Physicians should be aware of the excess risk for severe hypoglycemia with concomitant use of sulfonylureas and β-blockers, especially in the initial months.

Sulfonylureas and β-blockers are commonly used together among patients with T2D and arterial hypertension or cardiovascular disease,” explains Antonios Douros, MD. “While both medication classes are known to increase the risk for severe hypoglycemia when given separately, it was unclear whether their concomitant use can lead to an even higher risk for this potentially fatal adverse effect.”

Dr. Douros points out that two observational studies have examined the effects of β-blockers on risk for hypoglycemia in patients taking sulfonylureas. Both studies, however, had some methodological limitations. “Based on the limitations of the available evidence, and considering the clinical importance of this question, more research was needed,” Dr. Douros says.

To examine the potential link between concomitant use of sulfonylureas and β-blockers versus use of sulfonylureas alone and the risk for severe hypoglycemia, Dr. Douros, Jenny Dimakos, MD-candidate, and colleagues conducted a population-based cohort study using the Clinical Practice Research Datalink, a primary care database. The results of their investigation were published in Diabetes Care.

Analysis Adjusted for Numerous Comorbidities

The analysis included 252,869 patients starting sulfonylureas between 1998 and 2020. “Given the observational nature of our study, we adjusted our analyses for co-medications, numerous comorbidities, proxies of diabetes severity, and overall health to minimize confounding,” Dr. Douros says.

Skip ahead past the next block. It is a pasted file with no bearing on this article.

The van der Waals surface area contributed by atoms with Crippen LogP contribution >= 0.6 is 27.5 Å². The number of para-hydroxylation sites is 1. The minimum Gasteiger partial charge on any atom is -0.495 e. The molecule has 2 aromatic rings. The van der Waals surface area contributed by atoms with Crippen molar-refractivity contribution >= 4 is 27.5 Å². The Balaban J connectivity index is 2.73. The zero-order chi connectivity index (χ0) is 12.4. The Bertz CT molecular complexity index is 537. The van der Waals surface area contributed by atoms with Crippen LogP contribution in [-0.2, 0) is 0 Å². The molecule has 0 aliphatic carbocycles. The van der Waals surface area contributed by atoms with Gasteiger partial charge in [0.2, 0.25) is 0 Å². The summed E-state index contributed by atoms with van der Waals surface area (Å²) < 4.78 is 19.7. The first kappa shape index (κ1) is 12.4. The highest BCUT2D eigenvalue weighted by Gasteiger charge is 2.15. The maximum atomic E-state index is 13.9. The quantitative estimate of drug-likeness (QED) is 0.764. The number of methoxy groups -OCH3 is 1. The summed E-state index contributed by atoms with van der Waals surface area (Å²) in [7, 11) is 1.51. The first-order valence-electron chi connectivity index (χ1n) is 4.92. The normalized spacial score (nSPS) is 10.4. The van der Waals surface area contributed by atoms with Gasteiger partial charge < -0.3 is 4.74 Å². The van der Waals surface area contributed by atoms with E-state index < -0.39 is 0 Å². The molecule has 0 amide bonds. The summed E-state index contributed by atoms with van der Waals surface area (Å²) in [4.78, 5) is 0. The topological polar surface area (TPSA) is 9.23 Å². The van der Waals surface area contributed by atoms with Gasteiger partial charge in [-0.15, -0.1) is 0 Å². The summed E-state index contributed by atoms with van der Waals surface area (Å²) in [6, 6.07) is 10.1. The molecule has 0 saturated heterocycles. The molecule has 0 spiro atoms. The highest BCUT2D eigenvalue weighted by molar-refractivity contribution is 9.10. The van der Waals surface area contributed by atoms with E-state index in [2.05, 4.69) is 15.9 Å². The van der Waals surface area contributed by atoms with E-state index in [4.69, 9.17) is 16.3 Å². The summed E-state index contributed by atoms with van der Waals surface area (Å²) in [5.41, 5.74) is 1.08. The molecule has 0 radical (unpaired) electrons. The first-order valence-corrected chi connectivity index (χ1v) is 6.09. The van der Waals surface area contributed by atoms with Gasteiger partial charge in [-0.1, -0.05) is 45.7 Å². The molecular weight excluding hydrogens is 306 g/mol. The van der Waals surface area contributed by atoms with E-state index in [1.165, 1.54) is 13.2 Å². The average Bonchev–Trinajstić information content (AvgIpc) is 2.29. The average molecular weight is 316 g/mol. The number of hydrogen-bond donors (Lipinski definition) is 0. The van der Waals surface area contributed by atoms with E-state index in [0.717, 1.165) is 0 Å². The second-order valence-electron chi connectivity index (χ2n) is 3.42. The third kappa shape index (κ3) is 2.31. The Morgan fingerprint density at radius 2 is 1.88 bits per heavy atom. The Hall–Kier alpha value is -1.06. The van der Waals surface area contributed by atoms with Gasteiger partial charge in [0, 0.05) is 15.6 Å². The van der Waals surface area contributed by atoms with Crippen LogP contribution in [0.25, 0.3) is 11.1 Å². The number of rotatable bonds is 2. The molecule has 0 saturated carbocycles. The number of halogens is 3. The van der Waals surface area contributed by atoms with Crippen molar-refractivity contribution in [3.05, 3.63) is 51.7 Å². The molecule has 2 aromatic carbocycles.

Dr. Douros and colleagues utilized time-dependent Cox models, which estimated HRs with 95% CIs for severe hypoglycemia (hospitalization with, or death resulting from, hypoglycemia) associated with concomitant use of β-blockers and sulfonylureas, compared with sulfonylurea use alone, which were adjusted for baseline confounders. “We also compared concomitant use of sulfonylureas and non-cardio-selective β-blockers versus cardio-selective β-blockers,” he notes.

53% Increased Risk for Severe Hypoglycemia

The study team observed that concomitant use of sulfonylureas and β-blockers was associated with a 53% increase in the risk for severe hypoglycemia compared with use of sulfonylureas alone (Table). “The increase in the risk reached a peak at 60% after 6 months of concomitant use and decreased thereafter,” Dr. Douros notes. “Our results maintain that physicians treating patients with T2D should be aware of the excess risk for severe hypoglycemia in patients concomitantly using sulfonylureas and β-blockers, especially during the initial months of concomitant use.”

Dimakos also notes that cardioselectivity of β-blockers did not alter this link.

These findings are critical “given the common concomitant use of these medications, the clinical importance of severe hypoglycemia, and the costs associated with this adverse event,” Dimakos continues. “Therefore, physicians treating patients with T2D and arterial hypertension or heart failure should consider the use of alternative antidiabetic drugs (e.g., sodium-glucose cotransporter 2 inhibitors or glucagon-like peptide 1 receptor agonists) or cardiovascular drugs (e.g., diuretics or inhibitors of the renin angiotensin system), especially if the baseline risk for hypoglycemia is elevated.”

Dr. Douros, Dimakos, and colleagues concur that future studies should focus on identifying additional medications that, when given together with sulfonylureas, increase the risk for hypoglycemia. “Avoiding such drug combinations in routine clinical practice could then reduce the hypoglycemic burden of sulfonylureas, improving the safety of these efficacious and affordable antidiabetic drugs,” Dr. Douros says.